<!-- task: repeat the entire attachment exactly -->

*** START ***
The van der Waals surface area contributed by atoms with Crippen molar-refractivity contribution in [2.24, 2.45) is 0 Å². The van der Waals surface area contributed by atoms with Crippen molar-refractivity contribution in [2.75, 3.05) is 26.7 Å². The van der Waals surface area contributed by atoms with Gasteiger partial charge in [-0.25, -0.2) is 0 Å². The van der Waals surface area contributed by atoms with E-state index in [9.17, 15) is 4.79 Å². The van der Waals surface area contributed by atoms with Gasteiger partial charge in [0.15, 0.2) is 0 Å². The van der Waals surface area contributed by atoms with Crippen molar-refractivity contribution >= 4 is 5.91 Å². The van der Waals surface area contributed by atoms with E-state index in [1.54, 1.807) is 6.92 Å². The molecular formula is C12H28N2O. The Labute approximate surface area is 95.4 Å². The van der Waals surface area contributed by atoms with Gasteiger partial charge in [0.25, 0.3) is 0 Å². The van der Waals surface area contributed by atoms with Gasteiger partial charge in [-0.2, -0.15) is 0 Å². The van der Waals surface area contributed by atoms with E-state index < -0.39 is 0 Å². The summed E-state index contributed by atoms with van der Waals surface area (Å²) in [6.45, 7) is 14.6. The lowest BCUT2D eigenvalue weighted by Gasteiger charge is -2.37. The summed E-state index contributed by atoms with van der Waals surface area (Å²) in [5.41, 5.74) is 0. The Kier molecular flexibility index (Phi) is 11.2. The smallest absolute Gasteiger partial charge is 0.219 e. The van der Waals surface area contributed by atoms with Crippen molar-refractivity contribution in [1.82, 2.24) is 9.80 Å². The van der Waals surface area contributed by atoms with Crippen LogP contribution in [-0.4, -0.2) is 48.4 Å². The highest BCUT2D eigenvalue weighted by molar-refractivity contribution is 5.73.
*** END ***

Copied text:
The van der Waals surface area contributed by atoms with Crippen molar-refractivity contribution in [2.24, 2.45) is 0 Å². The van der Waals surface area contributed by atoms with Crippen molar-refractivity contribution in [2.75, 3.05) is 26.7 Å². The van der Waals surface area contributed by atoms with Gasteiger partial charge in [-0.25, -0.2) is 0 Å². The van der Waals surface area contributed by atoms with E-state index in [9.17, 15) is 4.79 Å². The van der Waals surface area contributed by atoms with Gasteiger partial charge in [0.15, 0.2) is 0 Å². The van der Waals surface area contributed by atoms with Crippen molar-refractivity contribution >= 4 is 5.91 Å². The van der Waals surface area contributed by atoms with E-state index in [1.54, 1.807) is 6.92 Å². The molecular formula is C12H28N2O. The Labute approximate surface area is 95.4 Å². The van der Waals surface area contributed by atoms with Gasteiger partial charge in [0.25, 0.3) is 0 Å². The van der Waals surface area contributed by atoms with Gasteiger partial charge in [-0.2, -0.15) is 0 Å². The van der Waals surface area contributed by atoms with E-state index < -0.39 is 0 Å². The summed E-state index contributed by atoms with van der Waals surface area (Å²) in [6.45, 7) is 14.6. The lowest BCUT2D eigenvalue weighted by Gasteiger charge is -2.37. The summed E-state index contributed by atoms with van der Waals surface area (Å²) in [5.41, 5.74) is 0. The Kier molecular flexibility index (Phi) is 11.2. The smallest absolute Gasteiger partial charge is 0.219 e. The van der Waals surface area contributed by atoms with Crippen molar-refractivity contribution in [1.82, 2.24) is 9.80 Å². The van der Waals surface area contributed by atoms with Crippen LogP contribution in [-0.4, -0.2) is 48.4 Å². The highest BCUT2D eigenvalue weighted by molar-refractivity contribution is 5.73.